Using a lot of detergents gives you immaculate clothes, right? Wrong! Besides the large amounts of detergents being harmful to your clothes and your hands, they can clog the washing machine, shortening its lifespan.

The cool thing it’s easy to avoid ruining the washing machine with too much detergent. Before running a cycle, check the owner’s manual and confirm the amount you need. Don’t guess the amount. Always measure the amount to avoid problems.

While you might save money by making your own soap, avoid using homemade soap as it rarely cleans as effectively. Washing machines are designed to use detergents, not soap, so you will ruin your machine by using soap.

Washing coins, belts, and other harmful items

Belts and coins can break the washing machine drum, leaving you with an expensive repair. To keep appliance repair Alexandria at bay, always double-check the clothes and ensure there are no belts. Also, check the pockets and ensure there are no coins.

Do you have clothes with large metal buttons? Don’t clean them bare—instead, place them in a laundry bag.

If you suspect the buttons on your clothes might break the glass, run the machine at a slower speed.

The post How to Ruin a Washing Machine first appeared on HVAC Repair, appliance repair.

The post appeared first on Express Appliance Repair

Is Your Washing Machine Leaving Marks on Your Clothing? Learn the Possible Reasons Why

Is Your Washing Machine Leaving Marks on Your Clothing? Learn the Possible Reasons Why

Your washing
machine
is supposed to keep your clothes looking clean and
smelling great, yet if a washing machine is not functioning well, it
can do the opposite. Sometimes it starts by seeming as though there
is a marker stuck in the wash that is marking up the clothing. If it
continues then, it could be that there is an issue with the machine
itself. You can check below to learn about some of the potential
causes, or you can call American Appliance Repair for appliance
assessment
at 800-640-9934.

You Might Be Loading Your Machine Too Full

Many people assume that the issue with
overloading is that the water and soap cannot get to the clothing.
This is not the issue. The issue is that the detergent cannot
circulate well after it is on the clothing. This could lead to stains
caused by the detergent. This is a more common issue with powder
detergent than with liquid, though either can cause issues.

You Are Using Too Much Fabric Softener

If you have ever gotten liquid fabric
softener on your hands, you know that it has a sort of waxy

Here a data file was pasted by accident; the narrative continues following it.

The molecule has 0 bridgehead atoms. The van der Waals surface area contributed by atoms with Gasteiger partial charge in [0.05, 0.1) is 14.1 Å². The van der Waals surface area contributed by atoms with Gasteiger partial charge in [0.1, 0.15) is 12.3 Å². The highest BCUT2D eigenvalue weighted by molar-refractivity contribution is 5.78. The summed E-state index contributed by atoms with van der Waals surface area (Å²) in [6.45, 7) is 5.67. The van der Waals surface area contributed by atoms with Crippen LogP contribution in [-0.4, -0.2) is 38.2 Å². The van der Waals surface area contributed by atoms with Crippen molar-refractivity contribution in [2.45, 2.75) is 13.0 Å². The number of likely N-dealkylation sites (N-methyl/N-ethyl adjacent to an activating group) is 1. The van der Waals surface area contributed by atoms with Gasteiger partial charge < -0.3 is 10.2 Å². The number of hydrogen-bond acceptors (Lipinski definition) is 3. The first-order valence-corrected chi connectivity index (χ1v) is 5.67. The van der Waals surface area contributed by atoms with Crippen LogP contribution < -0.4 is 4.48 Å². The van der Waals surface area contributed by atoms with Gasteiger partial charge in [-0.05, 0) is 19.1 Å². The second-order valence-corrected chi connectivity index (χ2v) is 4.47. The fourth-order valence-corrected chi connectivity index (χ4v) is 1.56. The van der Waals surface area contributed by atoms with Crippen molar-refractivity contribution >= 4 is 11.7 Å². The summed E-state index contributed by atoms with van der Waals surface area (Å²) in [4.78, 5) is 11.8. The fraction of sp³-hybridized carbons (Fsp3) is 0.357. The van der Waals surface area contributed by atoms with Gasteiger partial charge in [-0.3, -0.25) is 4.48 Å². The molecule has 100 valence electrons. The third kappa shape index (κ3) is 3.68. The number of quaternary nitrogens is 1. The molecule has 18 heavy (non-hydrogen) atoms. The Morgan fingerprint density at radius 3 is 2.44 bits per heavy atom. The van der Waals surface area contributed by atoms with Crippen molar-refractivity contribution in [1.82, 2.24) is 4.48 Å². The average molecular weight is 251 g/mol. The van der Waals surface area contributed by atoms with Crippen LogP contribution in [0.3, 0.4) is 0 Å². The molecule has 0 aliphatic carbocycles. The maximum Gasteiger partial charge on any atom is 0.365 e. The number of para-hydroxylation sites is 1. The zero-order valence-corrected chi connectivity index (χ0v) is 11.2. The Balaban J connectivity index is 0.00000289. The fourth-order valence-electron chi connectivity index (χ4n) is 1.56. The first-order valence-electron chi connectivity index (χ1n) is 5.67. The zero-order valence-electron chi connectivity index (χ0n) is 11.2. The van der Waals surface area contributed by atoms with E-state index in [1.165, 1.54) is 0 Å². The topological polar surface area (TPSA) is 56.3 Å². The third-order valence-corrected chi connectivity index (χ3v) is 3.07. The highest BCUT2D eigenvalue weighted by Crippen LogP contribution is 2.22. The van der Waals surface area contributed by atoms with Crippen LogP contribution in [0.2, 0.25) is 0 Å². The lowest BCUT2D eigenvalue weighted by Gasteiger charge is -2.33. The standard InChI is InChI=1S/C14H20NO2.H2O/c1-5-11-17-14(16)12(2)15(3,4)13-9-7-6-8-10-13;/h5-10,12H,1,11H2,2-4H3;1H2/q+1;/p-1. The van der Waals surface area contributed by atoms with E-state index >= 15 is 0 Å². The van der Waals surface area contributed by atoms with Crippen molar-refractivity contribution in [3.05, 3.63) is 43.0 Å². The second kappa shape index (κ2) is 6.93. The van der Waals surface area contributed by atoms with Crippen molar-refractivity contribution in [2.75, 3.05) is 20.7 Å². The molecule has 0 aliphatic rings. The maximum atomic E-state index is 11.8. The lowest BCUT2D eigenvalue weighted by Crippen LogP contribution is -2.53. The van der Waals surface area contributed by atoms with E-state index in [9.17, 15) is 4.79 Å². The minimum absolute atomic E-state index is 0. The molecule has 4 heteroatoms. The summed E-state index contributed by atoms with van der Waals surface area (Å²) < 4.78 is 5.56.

consistency. Why? Because it coats the fibers of your clothing with a
nice-smelling wax. However, it only works if it is dissolving into
the water correctly. If the machine is too full, or if there is much
too much fabric softener, then it can leave behind visible residue.

Your Washing Machine’s Door Seal is Moldy

If the issue is black streaks after
your clothing comes out of the washer, then you should take a look at
the gasket on your washer. This is more often a problem on front-load
washers. If you see mold in there, then that is what is leaving
stains on your shirt. This mold is allowed to grow because the water
is not drying quickly enough because the seal is not tight enough.

The first step to fix this issue is to
clean away the mold with white vinegar or your favorite cleaner. You
can then think about replacing the entire seal. You can talk to us to
find out if this is the best option.

Your Washer Has a Damaged Drive Belt

The drive belt is the piece of the
dryer that physically moves the drum. When it is moving, the fabric
softener and detergent are able to evenly distribute over the
clothing. If it is not working well, then the detergent and fabric
softener can drop on one spot of your laundry and cause stains.

Whether you are having one of the above
issues with your washing machine or something else entirely, you can
contact American Appliance Repair now at 800-640-9934 for help.

The post Is Your Washing Machine Leaving Marks on Your Clothing? Learn the Possible Reasons Why appeared first on American Appliance Repair.

How Many Years Should A Dishwasher Last?

When you get a new house, you want the appliances to last for as long as possible to minimize the amount of money you have to spend on appliance repair and replacement.

The dishwasher being an integral part of the kitchen, you must wonder, how many years should a dishwasher last? On average, dishwashers last between 9-10 years. Of course, several factors will influence the appliance’s lifespan such as:

Frequency of use: In an ordinary house, the dishwasher will cycle five times a week. If you have fewer people living in the house or you are rarely in the house, you will use the dishwasher less often, meaning the appliance will last for a much longer time.

Quality: Like other products in the market, dishwashers are of distinct qualities that vary depending on different brands. As you might guess, high-quality appliances from reputable manufacturers will last for a much longer time than poor-quality units from an unknown company.